The U.S. Senate approved the proposed Yucca Mountain, Nevada, high-level radioactive waste dump 9 July by a vote of 60-39. The key and long-anticipated vote came on an arcane procedural issue, but it was clear to all what the stakes were.
(571.5423) NIRS – The final vote on Yucca was a mere voice vote, which was according to an agreement reached earlier in the day between nuclear industry backers and opponents including Senate Majority Leader Tom Daschle (D-SC) and Senate Majority Whip Harry Reid (D-NV), who led the opposition.
The vote indicated continuing and growing Senate opposition to the controversial Yucca Mountain project. For example, in President Clinton’s final year in office, his veto of an “interim” storage proposal at the Yucca site was sustained by merely one vote, 64-35. In post-vote wrap-up discussions, Senator Reid’s staff said they believed that had the vote been a little closer, they had another five to six Senators who would have switched sides and voted against Yucca, but who wouldn’t risk the wrath of the nuclear industry in a losing cause.Moreover, they said the nuclear industry and the White House were well aware of how close the vote could have been, to the point that the White House brought undecided Utah Republicans Orrin Hatch and Robert Bennett in to meet with Energy Secretary Spencer Abraham the day before the vote. Hatch and Bennett secured a pledge from Abraham that no federal money would be used for the Private Fuel Storage waste dump proposed for Utah. The two Republicans believed this pledge was sufficient to garner their votes – Bennett said he’d “rather have waste going through Utah, than to it,” but since no federal money has been contemplated for that proposed project, the pledge seemed rather hollow to outside observers.
With the vote outcome still in some doubt even hours before the final tally, Vice-President Dick Cheney reportedly was prepared to come to the Capitol from his usual “undisclosed” location and cast a tie-breaking vote if necessary, although with only one Senator absent (Jesse Helms, R-NC, a Yucca supporter), a tie seemed unlikely. Still, that was an indication of just how important this vote was to the Bush administration.
When the Administration first issued its approval of Yucca Mountainlast February, it was widely believed that opposition to the site would be steamrolled by a well-bankrolled nuclear industry, and indeed, the initial House of Representatives vote was nearly 3-1 in favor of the project. According to published reports, the nuclear industry has spent some $72 million over the past 10 years promoting the Yucca Mountain project. But Senators Reid and Daschle, and the nation’s environmental movement, waged a determined and increasingly successful battle against YuccaMountain and the accompanying radioactive waste transportation that it would require.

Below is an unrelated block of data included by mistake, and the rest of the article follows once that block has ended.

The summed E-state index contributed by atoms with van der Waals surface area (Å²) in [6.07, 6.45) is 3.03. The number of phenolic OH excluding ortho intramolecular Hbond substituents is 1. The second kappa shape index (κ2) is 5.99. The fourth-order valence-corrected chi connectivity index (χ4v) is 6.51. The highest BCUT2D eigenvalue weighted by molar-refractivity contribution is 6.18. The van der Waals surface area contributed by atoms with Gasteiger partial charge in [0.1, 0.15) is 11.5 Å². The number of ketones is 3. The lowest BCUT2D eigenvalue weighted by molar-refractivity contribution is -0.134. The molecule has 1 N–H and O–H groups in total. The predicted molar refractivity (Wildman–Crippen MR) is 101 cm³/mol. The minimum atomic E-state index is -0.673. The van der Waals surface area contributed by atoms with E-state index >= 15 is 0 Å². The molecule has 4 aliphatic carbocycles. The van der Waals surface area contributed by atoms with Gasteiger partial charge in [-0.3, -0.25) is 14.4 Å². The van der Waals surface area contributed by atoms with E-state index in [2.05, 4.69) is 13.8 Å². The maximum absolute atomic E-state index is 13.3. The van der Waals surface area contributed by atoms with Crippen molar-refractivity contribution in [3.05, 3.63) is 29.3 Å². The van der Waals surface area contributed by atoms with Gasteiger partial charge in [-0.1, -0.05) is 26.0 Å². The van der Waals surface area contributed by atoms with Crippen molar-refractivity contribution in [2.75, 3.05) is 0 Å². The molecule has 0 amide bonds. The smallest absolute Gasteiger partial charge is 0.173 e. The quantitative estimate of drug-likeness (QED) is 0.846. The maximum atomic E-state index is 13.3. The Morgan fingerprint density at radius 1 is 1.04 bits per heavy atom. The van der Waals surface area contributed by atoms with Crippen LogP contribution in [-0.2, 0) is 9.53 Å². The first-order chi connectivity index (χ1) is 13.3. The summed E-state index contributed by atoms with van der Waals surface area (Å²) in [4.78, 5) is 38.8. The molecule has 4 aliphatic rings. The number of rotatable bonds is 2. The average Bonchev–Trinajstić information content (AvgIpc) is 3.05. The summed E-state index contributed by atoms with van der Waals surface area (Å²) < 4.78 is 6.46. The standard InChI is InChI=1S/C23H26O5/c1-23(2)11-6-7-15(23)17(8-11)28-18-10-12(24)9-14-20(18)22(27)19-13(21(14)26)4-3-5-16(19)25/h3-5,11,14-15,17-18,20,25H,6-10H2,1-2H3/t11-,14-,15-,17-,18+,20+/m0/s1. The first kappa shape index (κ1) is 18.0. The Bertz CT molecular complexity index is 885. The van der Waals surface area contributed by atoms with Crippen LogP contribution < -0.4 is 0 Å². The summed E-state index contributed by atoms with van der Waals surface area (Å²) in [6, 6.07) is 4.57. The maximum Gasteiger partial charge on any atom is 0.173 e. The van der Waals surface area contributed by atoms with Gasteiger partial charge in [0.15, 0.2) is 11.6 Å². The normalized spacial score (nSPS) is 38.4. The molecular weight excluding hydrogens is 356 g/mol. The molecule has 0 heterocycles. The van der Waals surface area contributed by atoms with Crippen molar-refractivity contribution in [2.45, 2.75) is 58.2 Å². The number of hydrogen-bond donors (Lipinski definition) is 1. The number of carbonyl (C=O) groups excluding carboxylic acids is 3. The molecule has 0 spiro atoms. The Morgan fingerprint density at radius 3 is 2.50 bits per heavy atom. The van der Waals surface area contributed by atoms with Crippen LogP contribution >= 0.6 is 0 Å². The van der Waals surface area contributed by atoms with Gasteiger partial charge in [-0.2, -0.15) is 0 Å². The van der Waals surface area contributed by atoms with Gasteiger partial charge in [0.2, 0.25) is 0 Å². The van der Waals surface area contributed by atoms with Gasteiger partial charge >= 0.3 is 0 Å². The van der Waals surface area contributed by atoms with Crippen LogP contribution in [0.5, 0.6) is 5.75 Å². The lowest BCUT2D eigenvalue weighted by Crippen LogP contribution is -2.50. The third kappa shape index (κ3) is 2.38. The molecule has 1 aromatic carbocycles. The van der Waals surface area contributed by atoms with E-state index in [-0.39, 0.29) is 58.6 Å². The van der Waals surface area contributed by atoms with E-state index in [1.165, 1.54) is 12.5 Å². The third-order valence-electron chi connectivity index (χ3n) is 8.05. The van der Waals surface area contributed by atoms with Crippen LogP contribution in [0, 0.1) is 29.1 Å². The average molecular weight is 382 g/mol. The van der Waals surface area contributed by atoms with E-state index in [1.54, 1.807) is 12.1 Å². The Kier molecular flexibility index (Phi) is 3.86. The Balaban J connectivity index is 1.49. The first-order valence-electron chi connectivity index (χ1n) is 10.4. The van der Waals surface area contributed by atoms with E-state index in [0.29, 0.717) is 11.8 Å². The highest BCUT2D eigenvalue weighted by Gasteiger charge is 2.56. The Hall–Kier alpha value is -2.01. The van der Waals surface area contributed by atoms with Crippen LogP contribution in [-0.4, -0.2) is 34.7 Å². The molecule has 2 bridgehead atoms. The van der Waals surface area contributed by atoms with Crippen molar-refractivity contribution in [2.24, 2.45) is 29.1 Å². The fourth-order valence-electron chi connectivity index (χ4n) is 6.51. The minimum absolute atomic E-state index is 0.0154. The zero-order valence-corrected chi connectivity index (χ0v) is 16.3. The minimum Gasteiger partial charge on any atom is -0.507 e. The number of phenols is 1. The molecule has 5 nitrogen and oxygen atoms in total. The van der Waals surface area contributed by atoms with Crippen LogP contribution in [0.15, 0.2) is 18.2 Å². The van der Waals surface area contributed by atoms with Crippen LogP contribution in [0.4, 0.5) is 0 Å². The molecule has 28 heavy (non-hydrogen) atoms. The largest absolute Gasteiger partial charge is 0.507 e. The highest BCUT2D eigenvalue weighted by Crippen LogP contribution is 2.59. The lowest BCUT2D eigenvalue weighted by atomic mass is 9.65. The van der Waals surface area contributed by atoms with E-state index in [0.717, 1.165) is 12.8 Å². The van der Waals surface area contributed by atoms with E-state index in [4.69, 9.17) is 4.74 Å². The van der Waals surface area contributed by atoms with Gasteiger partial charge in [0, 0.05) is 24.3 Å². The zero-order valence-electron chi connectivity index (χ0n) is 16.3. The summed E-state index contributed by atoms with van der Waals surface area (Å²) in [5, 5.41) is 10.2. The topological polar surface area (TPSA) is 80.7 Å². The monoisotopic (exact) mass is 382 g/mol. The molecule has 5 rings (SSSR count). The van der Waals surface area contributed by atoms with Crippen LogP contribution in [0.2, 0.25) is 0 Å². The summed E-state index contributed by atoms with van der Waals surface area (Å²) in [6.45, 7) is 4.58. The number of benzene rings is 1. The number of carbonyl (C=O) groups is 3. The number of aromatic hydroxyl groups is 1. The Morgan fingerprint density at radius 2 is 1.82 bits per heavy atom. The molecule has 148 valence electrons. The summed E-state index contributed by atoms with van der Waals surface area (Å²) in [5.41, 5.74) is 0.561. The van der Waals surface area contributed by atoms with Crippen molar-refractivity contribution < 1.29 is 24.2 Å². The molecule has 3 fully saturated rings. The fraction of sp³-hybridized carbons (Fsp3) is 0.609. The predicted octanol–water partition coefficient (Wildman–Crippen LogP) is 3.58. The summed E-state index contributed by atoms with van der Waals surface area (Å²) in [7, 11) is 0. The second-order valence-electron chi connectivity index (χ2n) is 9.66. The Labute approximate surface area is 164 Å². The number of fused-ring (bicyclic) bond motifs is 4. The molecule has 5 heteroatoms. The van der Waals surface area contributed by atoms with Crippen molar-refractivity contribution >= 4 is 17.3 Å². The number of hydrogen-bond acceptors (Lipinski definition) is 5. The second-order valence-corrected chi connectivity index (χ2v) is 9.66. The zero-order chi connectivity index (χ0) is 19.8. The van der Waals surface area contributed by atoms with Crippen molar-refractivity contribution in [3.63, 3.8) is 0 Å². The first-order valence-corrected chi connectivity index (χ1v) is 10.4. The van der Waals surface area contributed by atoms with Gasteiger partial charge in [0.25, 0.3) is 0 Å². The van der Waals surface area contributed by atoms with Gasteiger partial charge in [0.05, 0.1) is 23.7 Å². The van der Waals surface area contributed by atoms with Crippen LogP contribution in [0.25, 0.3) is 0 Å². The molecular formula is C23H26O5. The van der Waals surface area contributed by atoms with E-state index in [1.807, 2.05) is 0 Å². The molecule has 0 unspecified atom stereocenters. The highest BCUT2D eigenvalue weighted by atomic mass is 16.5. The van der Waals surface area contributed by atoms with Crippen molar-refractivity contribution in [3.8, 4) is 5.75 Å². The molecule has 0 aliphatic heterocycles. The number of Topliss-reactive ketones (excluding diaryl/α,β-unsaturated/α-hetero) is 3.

The results of this campaign could be readily seen. NIRS hand-delivered some 10,000 letters each to Indiana Senators Evan Bayh (D) and Richard Lugar (R), collected by Citizen Action Coalition of Indiana. Senator Richard Durbin (D-IL) told people his office had never received so much public involvement in an issue before. A tour of mock radioactive waste casks across the country resulted in substantial publicity and new awareness that Yucca Mountain would mean high-level waste casks traveling through neighborhoods and near schools, homes, shopping centers and the like. A website, established by the Environmental Working Group (www.mapscience.org) allowed anyone to type in an address and find out how close they would be to likely radioactive waste transport routes – and to see just how much waste would be left behind when Yucca Mountainreaches its legal storage limit. Popular rock bands, including Midnight Oil, B-52s, Indigo Girls, Bonnie Raitt, and Crosby, Stills, Nash and Young, turned their tours into organizing sessions for anti-Yucca activities. They held press conferences, encouraged people to write their Senators, and provided a boost to local efforts everywhere.
Led by Public Citizen and the lobbying firm Podesta/Mattoon (hired by the State of Nevada), environmental groups met every Friday morning, and held conference calls every afternoon, to share information and plan new strategy.
By the week before the vote, momentum clearly had shifted to the anti-Yucca side. Senators Debbie Stabenow (D-MI) and Jean Carnahan (D-MO), previously undecided or leaning toward supporting Yucca, announced their opposition to the project.
The nuclear industry and its allies at the U.S. Chamber of Commerce responded by running expensive and misleading radio ads in markets all across the country, urging people to contact their Senators to support Yucca. And the Bush Administration stepped in and made clear they wanted all Republicans to vote for Yucca.
In the end, only three Republicans opposed the project, and 15 Democrats supported it. But afterwards, Senator Reid said he was upbeat about the vote, and vowed to keep up his opposition to Yucca Mountain.
Not a final determination
And Senator Reid’s opposition will be crucial to Yucca Mountain’s future. As chairman of the Senate Appropriations Subcommittee on Energy and Water, all funding for the project must go through him, and he has regularly been able to slash funding. He also has been able to prevent efforts to take the project “off-budget,” which would take it out of the appropriations process. This will be a major nuclear industry goal next year.
But Yucca Mountain has a number of other hurdles to go through before it can begin accepting radioactive waste. First, the Department of Energy (DOE) must submit a license application to the Nuclear Regulatory Commission (NRC). By law, that is supposed to be done within 90 days of this vote. In fact, the DOE already has announced it will not happen before December 2004 – at the very end of the Bush Administration.